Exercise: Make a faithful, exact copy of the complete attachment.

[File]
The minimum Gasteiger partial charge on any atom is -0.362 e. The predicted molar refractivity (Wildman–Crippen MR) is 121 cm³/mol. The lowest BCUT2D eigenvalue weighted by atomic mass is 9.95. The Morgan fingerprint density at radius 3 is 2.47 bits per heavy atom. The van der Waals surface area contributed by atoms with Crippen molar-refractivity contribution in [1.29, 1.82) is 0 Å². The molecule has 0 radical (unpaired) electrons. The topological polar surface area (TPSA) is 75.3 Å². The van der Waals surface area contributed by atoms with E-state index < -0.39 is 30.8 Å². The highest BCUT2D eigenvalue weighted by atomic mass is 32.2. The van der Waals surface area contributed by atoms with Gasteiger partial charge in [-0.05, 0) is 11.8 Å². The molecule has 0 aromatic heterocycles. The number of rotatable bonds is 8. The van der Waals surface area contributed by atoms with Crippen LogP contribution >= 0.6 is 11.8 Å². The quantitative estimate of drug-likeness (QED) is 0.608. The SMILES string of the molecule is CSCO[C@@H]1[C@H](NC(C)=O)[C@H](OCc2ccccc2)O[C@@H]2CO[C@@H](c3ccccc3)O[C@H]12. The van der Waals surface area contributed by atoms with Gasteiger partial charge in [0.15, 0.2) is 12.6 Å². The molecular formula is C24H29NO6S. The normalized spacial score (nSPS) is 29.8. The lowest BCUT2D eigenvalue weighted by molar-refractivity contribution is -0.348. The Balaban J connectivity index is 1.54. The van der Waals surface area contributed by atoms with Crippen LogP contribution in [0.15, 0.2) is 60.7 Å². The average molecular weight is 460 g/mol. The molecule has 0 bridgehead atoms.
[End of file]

The minimum Gasteiger partial charge on any atom is -0.362 e. The predicted molar refractivity (Wildman–Crippen MR) is 121 cm³/mol. The lowest BCUT2D eigenvalue weighted by atomic mass is 9.95. The Morgan fingerprint density at radius 3 is 2.47 bits per heavy atom. The van der Waals surface area contributed by atoms with Crippen molar-refractivity contribution in [1.29, 1.82) is 0 Å². The molecule has 0 radical (unpaired) electrons. The topological polar surface area (TPSA) is 75.3 Å². The van der Waals surface area contributed by atoms with E-state index < -0.39 is 30.8 Å². The highest BCUT2D eigenvalue weighted by atomic mass is 32.2. The van der Waals surface area contributed by atoms with Gasteiger partial charge in [-0.05, 0) is 11.8 Å². The molecule has 0 aromatic heterocycles. The number of rotatable bonds is 8. The van der Waals surface area contributed by atoms with Crippen LogP contribution >= 0.6 is 11.8 Å². The quantitative estimate of drug-likeness (QED) is 0.608. The SMILES string of the molecule is CSCO[C@@H]1[C@H](NC(C)=O)[C@H](OCc2ccccc2)O[C@@H]2CO[C@@H](c3ccccc3)O[C@H]12. The van der Waals surface area contributed by atoms with Gasteiger partial charge in [0.15, 0.2) is 12.6 Å². The molecular formula is C24H29NO6S. The normalized spacial score (nSPS) is 29.8. The lowest BCUT2D eigenvalue weighted by molar-refractivity contribution is -0.348. The Balaban J connectivity index is 1.54. The van der Waals surface area contributed by atoms with Crippen LogP contribution in [0.15, 0.2) is 60.7 Å². The average molecular weight is 460 g/mol. The molecule has 0 bridgehead atoms.